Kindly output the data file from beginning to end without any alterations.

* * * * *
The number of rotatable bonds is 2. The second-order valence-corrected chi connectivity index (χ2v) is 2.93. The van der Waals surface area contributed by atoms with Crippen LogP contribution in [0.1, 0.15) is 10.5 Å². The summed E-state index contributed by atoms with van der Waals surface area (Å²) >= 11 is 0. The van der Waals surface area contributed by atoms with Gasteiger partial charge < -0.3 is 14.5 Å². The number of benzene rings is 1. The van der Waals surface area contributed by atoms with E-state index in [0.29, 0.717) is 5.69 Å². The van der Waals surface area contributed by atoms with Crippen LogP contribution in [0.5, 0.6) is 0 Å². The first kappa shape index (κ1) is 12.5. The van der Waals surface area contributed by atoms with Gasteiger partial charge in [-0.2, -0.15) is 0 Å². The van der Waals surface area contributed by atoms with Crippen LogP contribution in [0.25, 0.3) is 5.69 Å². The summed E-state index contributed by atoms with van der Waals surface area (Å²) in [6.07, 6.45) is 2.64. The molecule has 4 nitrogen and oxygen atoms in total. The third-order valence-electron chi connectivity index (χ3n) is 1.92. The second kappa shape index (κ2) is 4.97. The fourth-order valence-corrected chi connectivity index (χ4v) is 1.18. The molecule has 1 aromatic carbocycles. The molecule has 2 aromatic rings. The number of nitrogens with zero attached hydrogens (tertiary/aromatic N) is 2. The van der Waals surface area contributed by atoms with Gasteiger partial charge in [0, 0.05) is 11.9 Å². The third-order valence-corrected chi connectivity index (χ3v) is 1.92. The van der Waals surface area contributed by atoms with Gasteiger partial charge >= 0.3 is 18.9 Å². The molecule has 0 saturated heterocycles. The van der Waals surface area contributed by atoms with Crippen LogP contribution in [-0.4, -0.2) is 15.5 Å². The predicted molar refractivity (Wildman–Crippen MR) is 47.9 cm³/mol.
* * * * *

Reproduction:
The number of rotatable bonds is 2. The second-order valence-corrected chi connectivity index (χ2v) is 2.93. The van der Waals surface area contributed by atoms with Crippen LogP contribution in [0.1, 0.15) is 10.5 Å². The summed E-state index contributed by atoms with van der Waals surface area (Å²) >= 11 is 0. The van der Waals surface area contributed by atoms with Gasteiger partial charge < -0.3 is 14.5 Å². The number of benzene rings is 1. The van der Waals surface area contributed by atoms with E-state index in [0.29, 0.717) is 5.69 Å². The van der Waals surface area contributed by atoms with Crippen LogP contribution in [0.5, 0.6) is 0 Å². The first kappa shape index (κ1) is 12.5. The van der Waals surface area contributed by atoms with Gasteiger partial charge in [-0.2, -0.15) is 0 Å². The van der Waals surface area contributed by atoms with Crippen LogP contribution in [0.25, 0.3) is 5.69 Å². The summed E-state index contributed by atoms with van der Waals surface area (Å²) in [6.07, 6.45) is 2.64. The molecule has 4 nitrogen and oxygen atoms in total. The third-order valence-electron chi connectivity index (χ3n) is 1.92. The second kappa shape index (κ2) is 4.97. The fourth-order valence-corrected chi connectivity index (χ4v) is 1.18. The molecule has 1 aromatic carbocycles. The molecule has 2 aromatic rings. The number of nitrogens with zero attached hydrogens (tertiary/aromatic N) is 2. The van der Waals surface area contributed by atoms with Gasteiger partial charge in [0, 0.05) is 11.9 Å². The third-order valence-corrected chi connectivity index (χ3v) is 1.92. The van der Waals surface area contributed by atoms with Gasteiger partial charge >= 0.3 is 18.9 Å². The molecule has 0 saturated heterocycles. The van der Waals surface area contributed by atoms with Crippen LogP contribution in [-0.4, -0.2) is 15.5 Å². The predicted molar refractivity (Wildman–Crippen MR) is 47.9 cm³/mol.